The university’s actions raise new questions about whether UCLA did all it could to protect patients or follow UC guidelines at a time when the system touts itself as a national leader in establishing strong protocols that are sensitive to victims and responsive to complaints.

UCLA officials did not publicly announce that they had forced Heaps out for violating sexual misconduct policies until June 10, after Los Angeles prosecutors charged the gynecologist with sexual battery and exploitation during the treatment of two patients in 2017 and 2018. UCLA medical officials earlier had told patients that he retired.

Heaps has denied any wrongdoing, and his attorneys have said he will fight the charges.

UCLA Chancellor Gene Block has apologized to patients for any harm caused and appointed an independent review committee to investigate how the university handled complaints against Heaps.

In an earlier interview with The Times, Block said he knew of no “red flags” about Heaps until he was told about a patient complaint of sexual misconduct in December 2017, which triggered a Title IX investigation.

In a disconnect between campus centers, UCLA Health never informed the Title IX office about the 2014 complaint. The Title IX office only learned of that complaint — along with another in 2015 — during its investigation of the 2017 allegation, according to UCLA Health spokeswoman Rhonda Curry.

UC policy at the time did not specify that all sexual misconduct complaints must be sent to the Title IX office. Now it does, under a 2016 overhaul to strengthen the system’s sexual misconduct procedures.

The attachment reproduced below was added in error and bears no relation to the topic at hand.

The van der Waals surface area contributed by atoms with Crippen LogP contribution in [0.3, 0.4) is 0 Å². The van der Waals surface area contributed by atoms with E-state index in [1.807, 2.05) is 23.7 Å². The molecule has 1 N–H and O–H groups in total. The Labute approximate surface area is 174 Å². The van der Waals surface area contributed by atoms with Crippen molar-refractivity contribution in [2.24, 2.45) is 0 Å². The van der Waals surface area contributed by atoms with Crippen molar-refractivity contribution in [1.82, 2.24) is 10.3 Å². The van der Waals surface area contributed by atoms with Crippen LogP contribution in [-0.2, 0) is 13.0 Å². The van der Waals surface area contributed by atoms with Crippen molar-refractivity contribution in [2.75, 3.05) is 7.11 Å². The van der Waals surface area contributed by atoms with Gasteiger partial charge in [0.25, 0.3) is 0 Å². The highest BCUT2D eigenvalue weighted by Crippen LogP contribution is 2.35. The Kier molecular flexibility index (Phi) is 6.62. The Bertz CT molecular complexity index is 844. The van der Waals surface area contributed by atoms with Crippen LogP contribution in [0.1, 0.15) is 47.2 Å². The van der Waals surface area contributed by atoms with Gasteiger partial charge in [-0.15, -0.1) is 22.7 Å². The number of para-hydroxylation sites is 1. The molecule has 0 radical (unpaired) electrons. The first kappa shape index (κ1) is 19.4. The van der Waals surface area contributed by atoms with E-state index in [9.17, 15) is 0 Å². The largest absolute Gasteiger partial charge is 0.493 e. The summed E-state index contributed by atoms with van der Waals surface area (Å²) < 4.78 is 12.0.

Curry said the independent review committee is investigating who knew of the prior complaints, what was done about them and why the 2014 case was never referred to the Title IX office.

The woman who filed the 2014 complaint said she tried to raise an alarm about Heaps and was brushed aside by UCLA medical officials. She said she was publicly disclosing details of her experience for the first time in order to hold the university accountable and prevent further harm to women.

"I didn't want anyone else to be hurt," said the Central California woman, who is not being identified by The Times because she is alleging sexual assault. When she found out about the allegations, “I was mortified. They could have prevented all this if they listened to me."

Heaps and his attorney, Tracy Green, did not respond to a request to discuss the woman’s allegations.

In an earlier interview, Green said that all charges against her client were “baseless” and that Heaps would fight them. She said he was a “respected, talented and thorough gynecological oncologist” whose treatment was always medically necessary and done with respect for patients.

Green added that the California Medical Board had closed the 2014 complaint with no finding of wrongdoing. The woman who filed it said an investigator had interviewed her via Skype in June 2014 but that the board concluded it was a “she said-he said” case and took no action.

Heaps also is facing at least three civil lawsuits filed last month by women treated in 2015 and 2017.

Since UCLA made the allegations public, 102 people have contacted the university with concerns about Heaps as of July 1, and 123 people have expressed support for him, Curry said — adding that the university is following up with everyone who alleged inappropriate contact.

In the 2014 case, the patient was a 41-year-old single mother when she visited Heaps for a consultation on whether to remove her ovaries following a bilateral mastectomy, chemotherapy and radiation. It quickly became a physical exam, she said.

She alleged that the doctor began rubbing his bare hands "sensually" across her exposed stomach, then began to circle her naval with them like an "intimate partner." After that, she alleged, Heaps lifted a paper sheet covering the lower half of her body and ran a gloveless finger through her pubic hair, twirling it as he searched for a potential incision point.